|Creator:||David Braben, Ian Bell|
|Date(s):||1984, 1993, 1995, 2014|
|Medium:||computer space combat / trading game: BBC Micro, Acorn Electron, Apple II, Amstrad CPC, Commodore 64, ZX Spectrum, MSX, Tatung Einstein, IBM PC compatible, Acorn Archimedes, Amiga, Atari ST, Nintendo Entertainment System|
|Country of Origin:||United Kingdom|
|External Links:||Wikipedia entry|
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Elite was an extremely popular computer game of the 1980s. The game revolves around space travel, trade, and combat; players began with a minimally-armed ship and had to earn money (by transporting cargo and passengers, or in combat as bounties for destroying outlaws and hostile aliens.) Money was used to purchase better weapons and other equipment, and eventually better ships in some versions. The game also kept track of kills (giving a rating from 'Harmless' to 'Elite'), damage and wear to the player's ship, legal status (clean, offender, or outlaw), and reputation for transporting cargo and passengers. The game was open-ended, and it was possible to become rich enough that there were no limits on purchases other than the constraints of the ship in use. It's widely considered to have been the game that made Acorn's BBC Micro a success, and was popular on all of its platforms. It was hugely influential, and most subsequent space combat simulator games have shown some degree of similarity. It is acknowledged as one of the main inspirations for the multi-player game Eve Online.
A feature of its packaging was a long novella, The Dark Wheel by Rob Holdstock which described the game setting as background for a story of a young commander seeking revenge for his father's death. It was the first computer game to include such support material and the idea was widely copied.
Elite was notable for running well on very limited hardware, using wire-frame 3D graphics and very compact code, but because of this compactness there was no easy way to modify the game; details of the game universe such as planet names and descriptions, political and economic type, and technological level were generated from pseudo-random seeds, and changing the code had unpredictable effects on these seeds. Most notably, when the designers found that their code gave one solar system an obscene name they found it easier to delete the galaxy containing it than to change the way system names were generated.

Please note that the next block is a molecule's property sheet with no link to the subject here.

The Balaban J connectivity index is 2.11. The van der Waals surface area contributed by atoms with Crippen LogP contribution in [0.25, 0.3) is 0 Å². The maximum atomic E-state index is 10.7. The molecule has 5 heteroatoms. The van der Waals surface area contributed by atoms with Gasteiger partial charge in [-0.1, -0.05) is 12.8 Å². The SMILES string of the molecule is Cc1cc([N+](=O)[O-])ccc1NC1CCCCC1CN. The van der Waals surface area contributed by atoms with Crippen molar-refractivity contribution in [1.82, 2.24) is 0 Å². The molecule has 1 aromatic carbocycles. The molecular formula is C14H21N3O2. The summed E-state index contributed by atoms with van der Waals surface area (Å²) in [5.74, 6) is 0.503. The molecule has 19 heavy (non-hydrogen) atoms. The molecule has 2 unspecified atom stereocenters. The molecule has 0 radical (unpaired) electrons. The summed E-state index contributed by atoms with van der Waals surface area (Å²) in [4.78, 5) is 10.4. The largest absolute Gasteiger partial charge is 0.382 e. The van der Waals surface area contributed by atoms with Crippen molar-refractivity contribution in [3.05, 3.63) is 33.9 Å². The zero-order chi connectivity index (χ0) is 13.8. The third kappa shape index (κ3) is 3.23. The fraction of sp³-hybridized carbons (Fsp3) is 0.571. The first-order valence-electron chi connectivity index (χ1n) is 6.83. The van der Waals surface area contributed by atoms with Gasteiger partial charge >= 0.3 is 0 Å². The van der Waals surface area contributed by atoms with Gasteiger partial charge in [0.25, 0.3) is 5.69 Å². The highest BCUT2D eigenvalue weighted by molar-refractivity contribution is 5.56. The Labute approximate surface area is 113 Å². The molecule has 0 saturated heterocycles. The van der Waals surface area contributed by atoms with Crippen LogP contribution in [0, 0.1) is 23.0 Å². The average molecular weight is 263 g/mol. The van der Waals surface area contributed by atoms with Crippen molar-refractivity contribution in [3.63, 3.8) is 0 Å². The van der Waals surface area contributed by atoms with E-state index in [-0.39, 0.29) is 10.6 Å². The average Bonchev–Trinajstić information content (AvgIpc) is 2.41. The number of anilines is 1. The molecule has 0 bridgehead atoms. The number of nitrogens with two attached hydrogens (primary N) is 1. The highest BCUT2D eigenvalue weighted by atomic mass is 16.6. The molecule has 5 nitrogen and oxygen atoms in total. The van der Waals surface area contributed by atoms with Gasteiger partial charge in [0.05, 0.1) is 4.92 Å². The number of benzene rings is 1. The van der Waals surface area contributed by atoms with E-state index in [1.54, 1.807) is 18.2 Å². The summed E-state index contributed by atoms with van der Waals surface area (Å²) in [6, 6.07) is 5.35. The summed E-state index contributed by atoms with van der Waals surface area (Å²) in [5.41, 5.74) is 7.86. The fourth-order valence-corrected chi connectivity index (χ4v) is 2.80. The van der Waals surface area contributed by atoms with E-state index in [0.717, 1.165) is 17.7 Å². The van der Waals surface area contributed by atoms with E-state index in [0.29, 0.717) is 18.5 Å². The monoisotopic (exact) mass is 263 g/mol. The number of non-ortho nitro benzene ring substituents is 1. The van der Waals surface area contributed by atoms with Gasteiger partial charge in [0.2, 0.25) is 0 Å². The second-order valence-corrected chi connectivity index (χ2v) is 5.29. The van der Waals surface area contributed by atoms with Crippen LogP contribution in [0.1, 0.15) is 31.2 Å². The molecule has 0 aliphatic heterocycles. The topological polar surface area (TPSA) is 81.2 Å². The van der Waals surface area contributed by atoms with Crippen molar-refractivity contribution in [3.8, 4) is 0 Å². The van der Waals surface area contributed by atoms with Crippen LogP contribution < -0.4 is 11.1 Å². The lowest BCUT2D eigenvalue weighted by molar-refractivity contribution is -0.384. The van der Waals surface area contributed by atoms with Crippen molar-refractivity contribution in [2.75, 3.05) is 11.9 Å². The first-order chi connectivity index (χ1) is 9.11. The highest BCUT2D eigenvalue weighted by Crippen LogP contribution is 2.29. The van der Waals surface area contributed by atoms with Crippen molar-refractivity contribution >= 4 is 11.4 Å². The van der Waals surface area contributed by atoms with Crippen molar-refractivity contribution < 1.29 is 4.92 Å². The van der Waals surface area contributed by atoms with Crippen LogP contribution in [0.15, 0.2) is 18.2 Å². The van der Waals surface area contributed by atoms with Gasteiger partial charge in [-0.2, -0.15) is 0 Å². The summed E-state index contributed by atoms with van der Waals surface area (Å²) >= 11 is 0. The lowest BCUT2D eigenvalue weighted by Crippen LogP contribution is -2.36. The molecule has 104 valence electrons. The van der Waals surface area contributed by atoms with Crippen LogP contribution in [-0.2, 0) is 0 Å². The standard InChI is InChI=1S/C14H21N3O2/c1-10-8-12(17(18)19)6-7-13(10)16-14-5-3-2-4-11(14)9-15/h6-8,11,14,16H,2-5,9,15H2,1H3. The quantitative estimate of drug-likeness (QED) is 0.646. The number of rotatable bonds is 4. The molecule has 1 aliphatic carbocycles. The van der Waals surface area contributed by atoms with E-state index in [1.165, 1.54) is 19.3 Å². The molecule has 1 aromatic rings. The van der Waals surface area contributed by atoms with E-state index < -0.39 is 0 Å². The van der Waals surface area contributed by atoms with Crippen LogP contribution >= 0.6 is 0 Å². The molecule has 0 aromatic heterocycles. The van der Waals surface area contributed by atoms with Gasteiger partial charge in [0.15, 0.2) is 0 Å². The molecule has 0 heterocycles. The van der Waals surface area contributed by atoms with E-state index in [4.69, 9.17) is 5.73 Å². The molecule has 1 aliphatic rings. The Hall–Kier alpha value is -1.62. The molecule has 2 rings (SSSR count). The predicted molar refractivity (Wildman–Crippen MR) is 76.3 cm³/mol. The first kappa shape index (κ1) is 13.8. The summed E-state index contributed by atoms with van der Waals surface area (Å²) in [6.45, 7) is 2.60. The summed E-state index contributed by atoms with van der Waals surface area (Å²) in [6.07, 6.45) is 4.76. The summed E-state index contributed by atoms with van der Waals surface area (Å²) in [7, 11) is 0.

Two subsequent successors were Frontier: Elite II (1993) and Frontier: First Encounters (Braben only, 1995), both much harder to play; partly because they used more realistic spaceflight mechanics, and partly because they had various bugs. This led to considerable nostalgia for the original game and a desire to see it on more modern platforms, and the eventual development of Oolite, an open-source play-alike. Other play-alikes include Alite (2015) for Android and Unknown (2012) for iOS (iPad and iPhone).
In 2012 Braben launched a Kickstarter campaign for a multi-player online version of the game, Elite: Dangerous, which went on sale in 2014 (Windows) - 2015 (Mac, X-Box One).
Fandom for the original Elite has to a large extent moved over to Oolite or Elite: Dangerous. All of the original games are available as free downloads from Ian Bell's website, the Elite homepage.